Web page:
Tag: email

  • You should own your email too

    You should own your email too

    I’ve been on your back in regards to owning your words for quite sometime, advocating quitting social media, and outlining how I aim to tread that not at all uncomplicated road.

    But what about email?


  • Hey, Bye

    Basecamp’s hyped email service Hey, which is invite-only and costs at least $99/year (because shorter messages carry a premium price), has a very manifesto-like website. Check it out.

    Now, if you – like me – are pissed off about not getting an invite yet, there’s always Bye instead. Bye takes a slightly different approach:

    Hey everyone—

    It’s 2020 and we need to talk about email.

    Fuck it.

    Bye is the first email service to automatically respond with an insult, and then delete every email sent to you.

    Bye is our erotic letter to email, and we’re sending it to you on the Web, Mac, Windows, Linux, iOS, McDonald’s kiosks and Android.

    I love things like this. Hat-tip to my buddy Alexander for sharing this gem with me.

  • Hi, HEY

    Basecamp is doing something with email, called HEY. They have a glorious domain name for it too, hey.com. I’m intrigued, because although I’m not an active Basecamp user at the moment, I have been, and they’re doing a lot of things right.

    So I sent them an email, as requested.


  • The problem with GPG

    Speaking of security and hacks, Moxie Marlinspike pretty much nails the problem with GPG:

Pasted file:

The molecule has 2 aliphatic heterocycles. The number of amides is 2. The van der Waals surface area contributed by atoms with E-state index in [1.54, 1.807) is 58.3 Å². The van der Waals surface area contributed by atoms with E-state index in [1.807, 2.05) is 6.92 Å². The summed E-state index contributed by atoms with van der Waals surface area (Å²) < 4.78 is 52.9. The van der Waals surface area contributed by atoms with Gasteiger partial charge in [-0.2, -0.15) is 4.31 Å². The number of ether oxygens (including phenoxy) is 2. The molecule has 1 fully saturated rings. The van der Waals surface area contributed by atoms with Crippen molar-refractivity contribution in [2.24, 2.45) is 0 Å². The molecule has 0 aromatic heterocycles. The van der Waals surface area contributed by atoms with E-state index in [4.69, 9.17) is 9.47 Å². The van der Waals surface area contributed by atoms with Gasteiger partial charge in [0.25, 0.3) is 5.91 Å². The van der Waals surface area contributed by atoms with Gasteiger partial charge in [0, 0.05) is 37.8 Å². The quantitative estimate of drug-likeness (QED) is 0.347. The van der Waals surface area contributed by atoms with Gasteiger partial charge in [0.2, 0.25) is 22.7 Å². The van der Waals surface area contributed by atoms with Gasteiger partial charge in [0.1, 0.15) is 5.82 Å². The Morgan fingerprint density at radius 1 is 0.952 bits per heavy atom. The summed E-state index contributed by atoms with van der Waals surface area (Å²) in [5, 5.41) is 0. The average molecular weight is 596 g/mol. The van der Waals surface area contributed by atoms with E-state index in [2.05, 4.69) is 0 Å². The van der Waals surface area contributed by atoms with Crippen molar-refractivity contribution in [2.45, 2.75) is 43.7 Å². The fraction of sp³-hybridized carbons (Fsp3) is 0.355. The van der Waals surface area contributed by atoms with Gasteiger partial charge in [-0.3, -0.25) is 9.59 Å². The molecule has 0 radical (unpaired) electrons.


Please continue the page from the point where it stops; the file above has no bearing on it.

Looking forward, however, I think of GPG as a glorious experiment that has run its course. The journalists who depend on it struggle with it and often mess up (“I send you the private key to communicate privately, right?”), the activists who use it do so relatively sparingly (“wait, this thing wants my finger print?”), and no other sane person is willing to use it by default. Even the projects that attempt to use it as a dependency struggle.

    This is true for PGP too.

    (GPG is for encrypting email using keys, basically an open alternative to PGP. All email should be encrypted, but in reality, it’s just too much of a hassle for most people, me included.)

  • Fastmail came through

    Fastmail came through

    In early 2013, I wrote a (surprisingly popular) piece called Fastmail failed, because they did, they really did. The post details my experience with Fastmail, which I wanted to use to replace Google Apps. In the end, I had to go back to Google Apps.

    I’m back with Fastmail, and have been for quite some time. I even moved the Odd Alice email hosting to a Fastmail business setup last year. I’ve been meaning to write about this, but for some reason I haven’t. Email isn’t very exciting, I guess. Every now and then I get an email about Fastmail, so I guess I should set the record straight.


  • TinyLetter rides the newsletter wave

    Journalism.co.uk lists ten newsletter for media junkies to help start off a more informed 2014, or something like that. It’s a decent list, but that’s not the interesting part here.